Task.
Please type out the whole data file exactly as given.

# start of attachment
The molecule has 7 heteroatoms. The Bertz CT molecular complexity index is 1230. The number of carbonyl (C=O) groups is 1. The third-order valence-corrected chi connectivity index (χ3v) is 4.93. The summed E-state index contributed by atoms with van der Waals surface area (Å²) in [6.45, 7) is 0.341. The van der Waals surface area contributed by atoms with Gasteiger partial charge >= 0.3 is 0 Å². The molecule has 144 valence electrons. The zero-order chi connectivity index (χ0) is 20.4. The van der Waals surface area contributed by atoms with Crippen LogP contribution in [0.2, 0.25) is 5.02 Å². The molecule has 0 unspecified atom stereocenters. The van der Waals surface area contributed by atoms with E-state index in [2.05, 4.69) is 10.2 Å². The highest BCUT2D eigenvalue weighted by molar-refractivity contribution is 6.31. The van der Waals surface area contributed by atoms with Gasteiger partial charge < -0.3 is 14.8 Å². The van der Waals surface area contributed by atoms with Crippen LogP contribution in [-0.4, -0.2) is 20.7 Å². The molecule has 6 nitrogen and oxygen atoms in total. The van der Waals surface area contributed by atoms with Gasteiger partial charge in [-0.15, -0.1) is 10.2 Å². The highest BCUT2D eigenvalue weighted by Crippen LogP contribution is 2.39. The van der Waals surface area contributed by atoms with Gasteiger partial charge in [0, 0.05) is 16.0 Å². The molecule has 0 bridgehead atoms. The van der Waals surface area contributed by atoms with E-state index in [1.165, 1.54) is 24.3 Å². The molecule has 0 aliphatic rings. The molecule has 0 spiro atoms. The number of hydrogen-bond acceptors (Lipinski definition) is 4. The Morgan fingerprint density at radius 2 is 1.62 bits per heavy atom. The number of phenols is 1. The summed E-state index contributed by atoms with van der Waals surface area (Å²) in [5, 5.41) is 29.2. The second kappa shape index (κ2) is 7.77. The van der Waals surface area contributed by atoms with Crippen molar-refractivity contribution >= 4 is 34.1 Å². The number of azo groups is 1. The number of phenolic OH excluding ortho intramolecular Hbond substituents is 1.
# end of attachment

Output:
The molecule has 7 heteroatoms. The Bertz CT molecular complexity index is 1230. The number of carbonyl (C=O) groups is 1. The third-order valence-corrected chi connectivity index (χ3v) is 4.93. The summed E-state index contributed by atoms with van der Waals surface area (Å²) in [6.45, 7) is 0.341. The van der Waals surface area contributed by atoms with Gasteiger partial charge >= 0.3 is 0 Å². The molecule has 144 valence electrons. The zero-order chi connectivity index (χ0) is 20.4. The van der Waals surface area contributed by atoms with Crippen LogP contribution in [0.2, 0.25) is 5.02 Å². The molecule has 0 unspecified atom stereocenters. The van der Waals surface area contributed by atoms with E-state index in [2.05, 4.69) is 10.2 Å². The highest BCUT2D eigenvalue weighted by molar-refractivity contribution is 6.31. The van der Waals surface area contributed by atoms with Gasteiger partial charge < -0.3 is 14.8 Å². The van der Waals surface area contributed by atoms with Crippen LogP contribution in [-0.4, -0.2) is 20.7 Å². The molecule has 6 nitrogen and oxygen atoms in total. The van der Waals surface area contributed by atoms with Gasteiger partial charge in [-0.15, -0.1) is 10.2 Å². The highest BCUT2D eigenvalue weighted by Crippen LogP contribution is 2.39. The van der Waals surface area contributed by atoms with Gasteiger partial charge in [0, 0.05) is 16.0 Å². The molecule has 0 bridgehead atoms. The van der Waals surface area contributed by atoms with E-state index in [1.165, 1.54) is 24.3 Å². The molecule has 0 aliphatic rings. The molecule has 0 spiro atoms. The number of hydrogen-bond acceptors (Lipinski definition) is 4. The Morgan fingerprint density at radius 2 is 1.62 bits per heavy atom. The number of phenols is 1. The summed E-state index contributed by atoms with van der Waals surface area (Å²) in [5, 5.41) is 29.2. The second kappa shape index (κ2) is 7.77. The van der Waals surface area contributed by atoms with Crippen molar-refractivity contribution >= 4 is 34.1 Å². The number of azo groups is 1. The number of phenolic OH excluding ortho intramolecular Hbond substituents is 1.